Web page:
AFFTA Executive Director confirms IFTD is to be replaced by ‘brand new’ event
A brand new event for the US fly fishing industry is to take place next year. Devised by the American Fly Fishing Trade Association (AFFTA), it will replace the long-running IFTD show with an entirely new concept that is ‘better suited to the changing needs of the trade,’ says the association.
The likely date window for the new event would be the last week in September in Salt Lake City, with both indoor and outdoor components. AFFTA, the sole trade association in fly fishing, has yet to decide on the name of the show, but confirmed it will not be IFTD.
“We have listened to our membership and are trying to evolve trade gatherings to truly represent the needs of the industry,” said AFFTA Executive Director Lucas Bissett (main picture). “The old concept of trade shows is dying, and we need to find more value in bringing manufacturers, retailers, guides, media and organisations together. We are also tapping on the AFFTA Fisheries Fund to bring a laser focus on conservation in our fisheries.”
Bissett revealed that the show, located in Salt Palace Convention Center (below) and the adjacent Liberty Park, will still provide exhibitors with the opportunity to take a booth in the traditional way, but with some major differences.
“The industry has made it clear that they don’t want to be stuck behind a booth for three days and miss the chance of valuable networking,” he explained. “So we have expanded the opportunity to include more networking at the beginning of the first two days.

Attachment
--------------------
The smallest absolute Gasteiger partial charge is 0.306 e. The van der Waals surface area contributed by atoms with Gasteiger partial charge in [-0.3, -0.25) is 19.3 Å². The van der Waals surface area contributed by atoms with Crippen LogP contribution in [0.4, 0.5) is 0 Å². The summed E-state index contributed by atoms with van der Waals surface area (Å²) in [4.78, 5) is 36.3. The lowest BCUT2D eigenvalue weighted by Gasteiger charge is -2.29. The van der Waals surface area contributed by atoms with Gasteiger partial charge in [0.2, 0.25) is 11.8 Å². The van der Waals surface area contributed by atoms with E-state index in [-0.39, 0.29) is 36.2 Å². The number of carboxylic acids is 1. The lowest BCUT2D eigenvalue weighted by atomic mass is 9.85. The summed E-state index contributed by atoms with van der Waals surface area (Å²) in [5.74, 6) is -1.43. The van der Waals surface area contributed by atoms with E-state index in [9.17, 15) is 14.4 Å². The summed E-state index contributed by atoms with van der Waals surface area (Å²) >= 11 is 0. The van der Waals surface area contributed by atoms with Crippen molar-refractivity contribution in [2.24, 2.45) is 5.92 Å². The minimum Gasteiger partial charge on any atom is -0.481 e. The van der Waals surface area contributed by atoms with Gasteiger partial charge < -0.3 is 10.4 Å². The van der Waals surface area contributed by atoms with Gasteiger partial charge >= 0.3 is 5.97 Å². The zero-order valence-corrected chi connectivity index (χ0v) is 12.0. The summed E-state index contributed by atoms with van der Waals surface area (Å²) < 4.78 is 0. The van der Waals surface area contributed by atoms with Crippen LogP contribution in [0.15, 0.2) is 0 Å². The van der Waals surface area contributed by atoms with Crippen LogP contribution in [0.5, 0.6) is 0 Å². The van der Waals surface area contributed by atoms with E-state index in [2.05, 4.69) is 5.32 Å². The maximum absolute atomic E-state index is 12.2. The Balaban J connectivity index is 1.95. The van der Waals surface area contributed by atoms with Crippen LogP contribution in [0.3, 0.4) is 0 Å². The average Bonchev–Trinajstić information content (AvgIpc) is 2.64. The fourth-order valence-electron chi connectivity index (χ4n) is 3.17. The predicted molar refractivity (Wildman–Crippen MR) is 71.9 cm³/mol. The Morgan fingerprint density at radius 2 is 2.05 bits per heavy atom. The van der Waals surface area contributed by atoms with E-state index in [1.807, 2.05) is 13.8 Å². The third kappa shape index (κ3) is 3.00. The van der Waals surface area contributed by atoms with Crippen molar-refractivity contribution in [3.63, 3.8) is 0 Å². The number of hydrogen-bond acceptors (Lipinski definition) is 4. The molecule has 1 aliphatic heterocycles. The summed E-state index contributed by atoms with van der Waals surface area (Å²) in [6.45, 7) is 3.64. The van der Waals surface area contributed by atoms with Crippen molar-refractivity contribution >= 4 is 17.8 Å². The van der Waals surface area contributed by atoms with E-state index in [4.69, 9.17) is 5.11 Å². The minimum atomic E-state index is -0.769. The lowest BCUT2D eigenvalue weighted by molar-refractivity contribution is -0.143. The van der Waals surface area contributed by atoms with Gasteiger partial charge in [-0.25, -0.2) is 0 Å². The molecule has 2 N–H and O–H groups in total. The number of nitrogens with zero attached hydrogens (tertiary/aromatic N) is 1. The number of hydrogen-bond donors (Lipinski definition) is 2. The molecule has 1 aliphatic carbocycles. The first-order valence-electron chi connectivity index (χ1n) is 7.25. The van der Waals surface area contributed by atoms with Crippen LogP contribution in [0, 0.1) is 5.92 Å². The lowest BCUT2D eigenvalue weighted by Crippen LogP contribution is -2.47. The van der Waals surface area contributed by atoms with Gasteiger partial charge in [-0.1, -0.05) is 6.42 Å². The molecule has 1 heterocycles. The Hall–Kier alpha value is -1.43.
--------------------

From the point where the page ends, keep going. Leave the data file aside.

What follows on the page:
“This provides exhibitors with a time slot to meet up one-to-one or to attend selected seminars before the show floor officially opens. It is an opportunity to make introductions and schedule meetings before they get into their booths.
“The objective remains the same – to get manufacturers and retailers together to do business and discuss important issues facing our fisheries. But what we are trying to do is help people understand that there are many ways to do business and it doesn’t have to happen in the booth space.
“People have a choice about how they want to take part in this opportunity because AFFTA is providing many avenues to conduct business. The structure is not so different that it will alienate people, but different and flexible enough to free up people to achieve more of what they want.”
The outdoor day is designed to provide the industry with further opportunities for networking in a relaxed and convivial outdoor experience amongst live music and food trucks. The green space in Liberty Park has a pond for tackle demonstrations and there will be a large, tented area for those exhibitors who wish to continue their expo presence, along with staging for demonstrations.
Although the show will be radically different from what has gone before, Bissett and Show Director Ken Andres make it clear that this is the first of several steps that may be needed to achieve AFFTA’s goal.
“This is not a silver bullet solution because that doesn’t exist,” says Andres. “Feedback and input from the industry is the way forward and the 2024 event may be different, depending on this year’s experience. We want to continue to evolve and improve the event. That may be a two to three-year process.
“We want a show that is not just about product and sales, but about building a support system around those things. The aim is to find ways of working together better.”
A consumer day has not been ruled out for the future. “I can see the value, but we are ever mindful of the views of exhibitors and they are not yet committed to that,” added Andres.
Bissett is also keen to point out that the AFTTA Industry Summit, scheduled for Charleston, South Carolina, from October 16th-19th has an entirely different set of objectives to the new show. “The Summit is not a product event. It is an opportunity to discuss critical issues such as conservation, the increase in participation and the growth off e-commerce.”
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